May is Asian Heritage Month in Canada. To help celebrate, OWLconnected is running several stories this month that highlight the achievements, cultures, perspectives, and diversity of Canadians of Asian descent.
Today we're focusing our attention on five Asian Canadians whose remarkable talents have helped them become inspirational leaders, pop culture icons, and scientific innovators. Some of them helped shape the country we know today—others are busy doing that right now! Read on to get to know them.
In 1958, Willie O'Ree became the first Black athlete to play in the NHL stepping on the ice for the Boston Bruins. But as significant as his achievement was, he was not the first player to break the NHL's colour barrier. On March 13, 1948—a full ten years before O'Ree—Larry Kwong became the first BIPOC athlete to play for an NHL team, the New York Rangers.
Born in 1923 in Vernon, B.C. to a Cantonese-speaking Chinese family, Kwong was a gifted athlete. In 1946, he was scouted by future Hall of Famer Lester Patrick to play for the New York Rovers, the farm team of the Rangers (a farm team is where prospects, or young players, improve their skills). By 1948, he was the Rovers' top scorer and a prime candidate to play in the NHL. He finally got that chance in a game versus the Montreal Canadiens in Montreal.
Unfortunately, his NHL career was short-lived—Kwong only played for less than a minute and would never get to play for the Rangers again. "I was disappointed in them because when I made the Rangers, the whole country had my name in the paper that I was playing in the game," Kwong said in an interview with CBC News in 2013. "And it turned out, I didn't get much of a chance."
Kwong chose to leave the Rovers at the end of the season. But he didn't leave hockey. Kwong signed quickly with the Valleyfield Braves of the Quebec Senior Hockey League. There he was a superstar for seven seasons, including leading his team to the championship and winning the league MVP trophy in 1951.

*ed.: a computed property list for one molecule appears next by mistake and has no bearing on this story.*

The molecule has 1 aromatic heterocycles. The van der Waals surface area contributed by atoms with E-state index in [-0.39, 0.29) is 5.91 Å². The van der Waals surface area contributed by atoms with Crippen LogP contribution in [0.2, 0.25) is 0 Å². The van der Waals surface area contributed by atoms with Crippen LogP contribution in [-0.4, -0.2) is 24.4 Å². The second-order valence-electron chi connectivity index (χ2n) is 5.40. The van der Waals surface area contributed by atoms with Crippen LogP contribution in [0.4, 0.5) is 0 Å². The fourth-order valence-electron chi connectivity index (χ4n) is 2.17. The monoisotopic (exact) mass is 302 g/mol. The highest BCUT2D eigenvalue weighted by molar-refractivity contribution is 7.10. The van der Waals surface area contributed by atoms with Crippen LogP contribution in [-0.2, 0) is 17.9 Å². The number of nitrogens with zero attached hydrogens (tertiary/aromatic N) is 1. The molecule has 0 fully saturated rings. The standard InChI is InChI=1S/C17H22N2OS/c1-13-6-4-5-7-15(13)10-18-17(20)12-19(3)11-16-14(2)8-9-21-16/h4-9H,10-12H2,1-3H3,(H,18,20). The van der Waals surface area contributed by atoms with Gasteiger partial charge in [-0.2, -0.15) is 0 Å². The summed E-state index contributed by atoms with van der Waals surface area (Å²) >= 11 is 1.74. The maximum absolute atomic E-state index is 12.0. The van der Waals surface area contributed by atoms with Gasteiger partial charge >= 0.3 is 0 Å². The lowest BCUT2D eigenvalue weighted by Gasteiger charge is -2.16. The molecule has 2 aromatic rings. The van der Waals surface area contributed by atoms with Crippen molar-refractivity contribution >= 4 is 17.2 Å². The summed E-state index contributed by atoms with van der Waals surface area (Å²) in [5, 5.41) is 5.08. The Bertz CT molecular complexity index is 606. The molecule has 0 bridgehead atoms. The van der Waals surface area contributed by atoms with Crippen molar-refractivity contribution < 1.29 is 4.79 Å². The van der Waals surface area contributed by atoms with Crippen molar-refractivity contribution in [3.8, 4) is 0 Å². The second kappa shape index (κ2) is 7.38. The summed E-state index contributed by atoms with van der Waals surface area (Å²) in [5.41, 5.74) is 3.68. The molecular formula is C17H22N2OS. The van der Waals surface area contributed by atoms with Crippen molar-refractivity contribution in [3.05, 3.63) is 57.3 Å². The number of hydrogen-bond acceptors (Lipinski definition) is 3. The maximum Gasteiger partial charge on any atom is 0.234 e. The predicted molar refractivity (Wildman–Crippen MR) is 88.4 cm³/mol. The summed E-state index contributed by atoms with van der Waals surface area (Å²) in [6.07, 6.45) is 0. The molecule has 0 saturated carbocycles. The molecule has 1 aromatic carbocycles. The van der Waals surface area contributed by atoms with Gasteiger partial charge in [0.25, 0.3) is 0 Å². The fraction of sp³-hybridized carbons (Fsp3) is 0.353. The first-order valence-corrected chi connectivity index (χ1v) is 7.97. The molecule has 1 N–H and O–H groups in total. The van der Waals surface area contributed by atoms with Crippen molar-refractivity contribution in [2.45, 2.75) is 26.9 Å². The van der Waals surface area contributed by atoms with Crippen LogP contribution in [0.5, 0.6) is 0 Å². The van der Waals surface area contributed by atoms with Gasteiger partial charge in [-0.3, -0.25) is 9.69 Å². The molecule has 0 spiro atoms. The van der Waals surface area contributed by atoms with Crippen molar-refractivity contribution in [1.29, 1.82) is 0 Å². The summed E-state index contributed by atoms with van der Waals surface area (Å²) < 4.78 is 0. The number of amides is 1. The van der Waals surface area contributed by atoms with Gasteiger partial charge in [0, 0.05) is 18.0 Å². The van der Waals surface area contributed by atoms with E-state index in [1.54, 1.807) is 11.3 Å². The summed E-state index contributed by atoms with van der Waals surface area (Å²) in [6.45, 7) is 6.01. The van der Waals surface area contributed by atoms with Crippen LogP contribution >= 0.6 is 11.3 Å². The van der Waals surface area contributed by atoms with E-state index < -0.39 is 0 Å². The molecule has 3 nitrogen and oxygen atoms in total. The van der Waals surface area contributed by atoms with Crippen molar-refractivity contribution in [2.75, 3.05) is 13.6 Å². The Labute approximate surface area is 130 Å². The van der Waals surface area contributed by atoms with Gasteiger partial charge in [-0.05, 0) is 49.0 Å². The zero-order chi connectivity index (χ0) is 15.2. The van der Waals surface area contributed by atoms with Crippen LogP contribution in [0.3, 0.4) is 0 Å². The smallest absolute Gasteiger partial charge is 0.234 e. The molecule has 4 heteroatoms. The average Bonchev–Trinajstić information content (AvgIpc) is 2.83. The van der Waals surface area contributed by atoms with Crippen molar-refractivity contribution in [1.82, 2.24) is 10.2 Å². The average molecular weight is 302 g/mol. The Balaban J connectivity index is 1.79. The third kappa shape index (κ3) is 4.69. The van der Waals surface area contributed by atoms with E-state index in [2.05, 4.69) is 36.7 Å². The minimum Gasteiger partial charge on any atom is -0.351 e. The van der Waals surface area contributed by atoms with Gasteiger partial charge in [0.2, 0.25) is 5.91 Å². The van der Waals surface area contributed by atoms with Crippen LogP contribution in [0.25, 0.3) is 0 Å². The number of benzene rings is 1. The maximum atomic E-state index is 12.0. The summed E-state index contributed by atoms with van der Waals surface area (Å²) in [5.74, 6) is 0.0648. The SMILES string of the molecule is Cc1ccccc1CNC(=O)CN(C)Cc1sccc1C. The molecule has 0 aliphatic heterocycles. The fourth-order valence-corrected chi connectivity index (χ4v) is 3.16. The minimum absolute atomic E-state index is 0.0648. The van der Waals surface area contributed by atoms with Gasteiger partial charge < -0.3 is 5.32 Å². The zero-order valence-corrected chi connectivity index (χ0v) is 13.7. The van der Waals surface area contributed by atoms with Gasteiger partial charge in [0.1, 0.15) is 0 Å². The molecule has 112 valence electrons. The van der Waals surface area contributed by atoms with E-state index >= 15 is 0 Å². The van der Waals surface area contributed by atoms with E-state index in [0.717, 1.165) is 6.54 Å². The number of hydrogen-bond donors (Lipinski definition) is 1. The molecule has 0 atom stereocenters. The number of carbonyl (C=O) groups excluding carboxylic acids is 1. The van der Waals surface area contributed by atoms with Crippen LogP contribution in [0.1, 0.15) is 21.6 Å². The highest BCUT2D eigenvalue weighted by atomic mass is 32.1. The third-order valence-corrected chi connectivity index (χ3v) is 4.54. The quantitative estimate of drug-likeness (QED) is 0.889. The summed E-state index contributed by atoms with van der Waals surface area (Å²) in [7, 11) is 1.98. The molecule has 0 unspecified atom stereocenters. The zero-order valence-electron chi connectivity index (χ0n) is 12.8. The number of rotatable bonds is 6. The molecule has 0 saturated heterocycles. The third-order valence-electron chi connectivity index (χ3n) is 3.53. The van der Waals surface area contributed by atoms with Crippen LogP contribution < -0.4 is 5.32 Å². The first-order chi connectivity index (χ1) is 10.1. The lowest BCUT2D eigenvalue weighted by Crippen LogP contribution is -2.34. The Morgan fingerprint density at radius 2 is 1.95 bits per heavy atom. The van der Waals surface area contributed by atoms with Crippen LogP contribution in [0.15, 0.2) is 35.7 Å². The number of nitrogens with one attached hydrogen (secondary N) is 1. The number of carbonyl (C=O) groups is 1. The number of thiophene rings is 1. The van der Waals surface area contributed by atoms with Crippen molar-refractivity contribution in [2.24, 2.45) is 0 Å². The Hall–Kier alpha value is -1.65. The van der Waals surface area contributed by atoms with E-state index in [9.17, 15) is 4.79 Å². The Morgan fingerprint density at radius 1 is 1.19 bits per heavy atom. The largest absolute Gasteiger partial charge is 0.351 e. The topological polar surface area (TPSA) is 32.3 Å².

Comedian Mindy Kaling is one of the biggest South Asian-American stars in film and TV. And when she decided that she wanted to create a show loosely based on her own life (Netflix's Never Have I Ever), her search for an actor brought her all the way to Mississauga, Ontario. That's where she found teenager Mayteryi Ramakrishnan, who won the role out of 15,000 candidates!
Ramakrishnan's role as main character Devi Vishwakumar is more than just a dream gig for the young actor. It has become a groundbreaking moment for South Asian representation in Hollywood. Ramakrishnan, now 19, is of Tamil descent—her parents came to Canada from Sri Lanka. Even though Never Have I Ever is her first real acting job, she has received plenty of praise and is nominated for both a Canadian Screen Award and MTV Movie and TV Award—we have a feeling that her career is only just getting started!
Dr. Tak Wah Mak—science
Tak Wah Mak's path to Canada was a long one. But once here, he never looked back. Born in southern China in 1946, his family moved to Hong Kong, where he began to study to become a doctor. In the mid-1960s, his family moved to the United States. It wasn't until the early 1970s that he would finally come to Canada, attending the University of Alberta to earn his PhD in biochemistry.